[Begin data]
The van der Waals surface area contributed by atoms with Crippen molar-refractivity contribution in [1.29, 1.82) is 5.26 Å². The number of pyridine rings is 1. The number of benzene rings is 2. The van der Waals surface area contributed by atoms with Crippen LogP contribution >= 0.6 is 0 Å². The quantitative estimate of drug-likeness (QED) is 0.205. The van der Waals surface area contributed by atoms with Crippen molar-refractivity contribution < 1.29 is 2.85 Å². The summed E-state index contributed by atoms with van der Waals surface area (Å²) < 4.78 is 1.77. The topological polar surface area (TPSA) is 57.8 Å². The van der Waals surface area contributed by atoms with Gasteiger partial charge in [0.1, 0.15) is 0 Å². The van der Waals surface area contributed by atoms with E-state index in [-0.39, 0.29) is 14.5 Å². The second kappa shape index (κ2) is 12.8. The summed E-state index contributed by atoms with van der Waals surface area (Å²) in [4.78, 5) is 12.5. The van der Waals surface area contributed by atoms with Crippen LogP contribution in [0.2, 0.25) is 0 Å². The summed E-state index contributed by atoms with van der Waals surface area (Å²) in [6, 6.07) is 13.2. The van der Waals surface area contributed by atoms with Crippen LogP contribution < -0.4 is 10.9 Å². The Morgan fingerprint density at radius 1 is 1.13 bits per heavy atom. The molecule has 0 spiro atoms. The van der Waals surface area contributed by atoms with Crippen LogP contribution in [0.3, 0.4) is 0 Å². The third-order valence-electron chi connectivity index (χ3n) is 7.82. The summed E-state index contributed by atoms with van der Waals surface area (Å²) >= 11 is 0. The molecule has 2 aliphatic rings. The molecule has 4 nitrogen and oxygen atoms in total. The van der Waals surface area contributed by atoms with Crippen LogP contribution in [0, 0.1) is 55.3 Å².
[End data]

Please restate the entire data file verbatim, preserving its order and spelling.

The van der Waals surface area contributed by atoms with Crippen molar-refractivity contribution in [1.29, 1.82) is 5.26 Å². The number of pyridine rings is 1. The number of benzene rings is 2. The van der Waals surface area contributed by atoms with Crippen LogP contribution >= 0.6 is 0 Å². The quantitative estimate of drug-likeness (QED) is 0.205. The van der Waals surface area contributed by atoms with Crippen molar-refractivity contribution < 1.29 is 2.85 Å². The summed E-state index contributed by atoms with van der Waals surface area (Å²) < 4.78 is 1.77. The topological polar surface area (TPSA) is 57.8 Å². The van der Waals surface area contributed by atoms with Gasteiger partial charge in [0.1, 0.15) is 0 Å². The van der Waals surface area contributed by atoms with E-state index in [-0.39, 0.29) is 14.5 Å². The second kappa shape index (κ2) is 12.8. The summed E-state index contributed by atoms with van der Waals surface area (Å²) in [4.78, 5) is 12.5. The van der Waals surface area contributed by atoms with Crippen LogP contribution in [0.2, 0.25) is 0 Å². The summed E-state index contributed by atoms with van der Waals surface area (Å²) in [6, 6.07) is 13.2. The van der Waals surface area contributed by atoms with Crippen LogP contribution < -0.4 is 10.9 Å². The Morgan fingerprint density at radius 1 is 1.13 bits per heavy atom. The molecule has 0 spiro atoms. The van der Waals surface area contributed by atoms with Crippen LogP contribution in [0.3, 0.4) is 0 Å². The third-order valence-electron chi connectivity index (χ3n) is 7.82. The summed E-state index contributed by atoms with van der Waals surface area (Å²) >= 11 is 0. The molecule has 2 aliphatic rings. The molecule has 4 nitrogen and oxygen atoms in total. The van der Waals surface area contributed by atoms with Crippen LogP contribution in [0, 0.1) is 55.3 Å².